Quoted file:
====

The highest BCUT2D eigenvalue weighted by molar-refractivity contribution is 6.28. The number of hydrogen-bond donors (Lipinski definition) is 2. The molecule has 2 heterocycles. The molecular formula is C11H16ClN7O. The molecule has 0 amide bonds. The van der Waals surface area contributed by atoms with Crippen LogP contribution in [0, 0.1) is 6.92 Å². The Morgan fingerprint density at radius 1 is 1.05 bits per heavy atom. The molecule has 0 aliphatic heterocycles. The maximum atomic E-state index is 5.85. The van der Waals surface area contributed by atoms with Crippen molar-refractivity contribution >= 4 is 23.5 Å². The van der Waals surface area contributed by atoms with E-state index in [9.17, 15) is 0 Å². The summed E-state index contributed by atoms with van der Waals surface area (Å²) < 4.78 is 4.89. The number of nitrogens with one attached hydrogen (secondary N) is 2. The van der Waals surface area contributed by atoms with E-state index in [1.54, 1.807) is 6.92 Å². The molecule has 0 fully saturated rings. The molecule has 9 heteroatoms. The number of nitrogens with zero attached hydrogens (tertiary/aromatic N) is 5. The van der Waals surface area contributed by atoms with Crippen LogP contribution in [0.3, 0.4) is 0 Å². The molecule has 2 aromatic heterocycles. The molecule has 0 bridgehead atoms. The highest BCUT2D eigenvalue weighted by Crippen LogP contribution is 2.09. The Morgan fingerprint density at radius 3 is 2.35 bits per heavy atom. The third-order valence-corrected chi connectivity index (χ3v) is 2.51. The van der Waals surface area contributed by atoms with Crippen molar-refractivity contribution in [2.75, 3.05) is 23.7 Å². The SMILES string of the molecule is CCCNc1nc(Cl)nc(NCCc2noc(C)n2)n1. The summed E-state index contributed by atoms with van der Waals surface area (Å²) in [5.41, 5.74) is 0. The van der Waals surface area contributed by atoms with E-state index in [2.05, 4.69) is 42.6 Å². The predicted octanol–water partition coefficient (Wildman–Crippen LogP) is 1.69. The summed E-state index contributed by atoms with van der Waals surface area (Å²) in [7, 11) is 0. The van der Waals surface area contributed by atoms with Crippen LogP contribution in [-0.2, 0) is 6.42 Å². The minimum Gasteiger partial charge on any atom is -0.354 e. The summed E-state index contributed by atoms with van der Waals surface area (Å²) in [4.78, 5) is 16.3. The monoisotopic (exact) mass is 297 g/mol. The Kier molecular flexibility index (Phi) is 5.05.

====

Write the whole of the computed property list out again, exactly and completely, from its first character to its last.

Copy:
The highest BCUT2D eigenvalue weighted by molar-refractivity contribution is 6.28. The number of hydrogen-bond donors (Lipinski definition) is 2. The molecule has 2 heterocycles. The molecular formula is C11H16ClN7O. The molecule has 0 amide bonds. The van der Waals surface area contributed by atoms with Crippen LogP contribution in [0, 0.1) is 6.92 Å². The Morgan fingerprint density at radius 1 is 1.05 bits per heavy atom. The molecule has 0 aliphatic heterocycles. The maximum atomic E-state index is 5.85. The van der Waals surface area contributed by atoms with Crippen molar-refractivity contribution >= 4 is 23.5 Å². The van der Waals surface area contributed by atoms with E-state index in [9.17, 15) is 0 Å². The summed E-state index contributed by atoms with van der Waals surface area (Å²) < 4.78 is 4.89. The number of nitrogens with one attached hydrogen (secondary N) is 2. The van der Waals surface area contributed by atoms with E-state index in [1.54, 1.807) is 6.92 Å². The molecule has 0 fully saturated rings. The molecule has 9 heteroatoms. The number of nitrogens with zero attached hydrogens (tertiary/aromatic N) is 5. The van der Waals surface area contributed by atoms with Crippen LogP contribution in [0.3, 0.4) is 0 Å². The molecule has 2 aromatic heterocycles. The molecule has 0 bridgehead atoms. The highest BCUT2D eigenvalue weighted by Crippen LogP contribution is 2.09. The Morgan fingerprint density at radius 3 is 2.35 bits per heavy atom. The third-order valence-corrected chi connectivity index (χ3v) is 2.51. The van der Waals surface area contributed by atoms with Crippen molar-refractivity contribution in [2.75, 3.05) is 23.7 Å². The SMILES string of the molecule is CCCNc1nc(Cl)nc(NCCc2noc(C)n2)n1. The summed E-state index contributed by atoms with van der Waals surface area (Å²) in [5.41, 5.74) is 0. The van der Waals surface area contributed by atoms with E-state index in [2.05, 4.69) is 42.6 Å². The predicted octanol–water partition coefficient (Wildman–Crippen LogP) is 1.69. The summed E-state index contributed by atoms with van der Waals surface area (Å²) in [7, 11) is 0. The van der Waals surface area contributed by atoms with Crippen LogP contribution in [-0.2, 0) is 6.42 Å². The minimum Gasteiger partial charge on any atom is -0.354 e. The summed E-state index contributed by atoms with van der Waals surface area (Å²) in [4.78, 5) is 16.3. The monoisotopic (exact) mass is 297 g/mol. The Kier molecular flexibility index (Phi) is 5.05.